Women conductors of symphony orchestras are rare. According to the most recent data available from the League of American Orchestras, only 14.6 percent of U.S orchestra conductors at all levels — including youth and pop orchestras and choruses — are women. So imagine the scene in 1933 at the debut performance of the Oak Park River Forest Symphony, when Gladys Welge, a concert violinist and local music teacher, stepped up to the podium and tapped her baton. You couldn’t blame the audience for being skeptical of both the musicians and their conductor. After all, there wasn’t a professional musician among the 70 members of the orchestra. But at intermission, the buzz was all positive. “I am so thrilled, surprised, and amazed at what was accomplished on this stage tonight,” gushed one reviewer.
Perhaps the only one who wasn’t surprised was Welge herself. Born in Chicago, Welge grew up in the Austin neighborhood. She was considered a child prodigy; by the time she was 9 years old, she was giving concerts and recitals throughout the Midwest. She opened the Welge School of Music in her family home when she was 17 years old. In the late 1920s, she moved to Oak Park at 1116 S. Taylor.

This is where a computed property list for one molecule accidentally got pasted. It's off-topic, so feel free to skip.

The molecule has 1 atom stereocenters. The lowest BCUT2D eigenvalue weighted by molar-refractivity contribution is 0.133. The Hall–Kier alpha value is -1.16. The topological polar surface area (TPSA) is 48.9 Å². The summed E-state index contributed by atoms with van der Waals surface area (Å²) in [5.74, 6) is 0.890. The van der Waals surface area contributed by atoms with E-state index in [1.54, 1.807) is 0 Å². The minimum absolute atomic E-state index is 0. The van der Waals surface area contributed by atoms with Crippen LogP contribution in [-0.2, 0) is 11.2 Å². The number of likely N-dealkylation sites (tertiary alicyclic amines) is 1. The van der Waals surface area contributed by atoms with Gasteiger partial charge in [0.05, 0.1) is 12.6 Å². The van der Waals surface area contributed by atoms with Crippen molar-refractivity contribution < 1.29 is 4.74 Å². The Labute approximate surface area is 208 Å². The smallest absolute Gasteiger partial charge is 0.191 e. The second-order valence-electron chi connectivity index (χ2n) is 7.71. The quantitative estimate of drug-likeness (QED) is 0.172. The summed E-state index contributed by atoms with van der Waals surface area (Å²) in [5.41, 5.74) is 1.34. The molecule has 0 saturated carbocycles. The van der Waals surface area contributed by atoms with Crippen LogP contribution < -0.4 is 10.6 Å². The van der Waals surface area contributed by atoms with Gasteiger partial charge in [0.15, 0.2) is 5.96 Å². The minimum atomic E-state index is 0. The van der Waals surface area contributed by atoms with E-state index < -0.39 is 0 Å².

An accomplished violinist, Welge had received a degree from the Chicago Musical College. For several years, she ran a school of music on Chicago’s west side and taught string instruments for the Downers Grove public schools. Because most major symphony orchestras were not open to women, Welge joined the Woman’s Symphony of Chicago, one of the first all-women orchestras in the United States. She began as principal second violin and eventually became principal conductor, leading the symphony in concerts at Grant Park and Navy Pier.
A life member of the Chicago Federation of Musicians, Welge established both the Alpha Kappa Sorority and the Phi Beta Musical Sorority. She went on to conduct the Oak Park River Forest Symphony orchestra for more than 20 consecutive years. Under her leadership, the OPRF Symphony became one of the country’s leading amateur orchestras. She brought many guest artists to Oak Park, including pianist Percy Grainger and Metropolitan Opera stars Licia Albanese and Helen Jepson.
After she retired, she moved to Fontana, Wisconsin, and later to Laguna Beach, California, where she continued to lead musical groups until her death in 1976.
Submitted by Mary Ann Porucznik, August 2022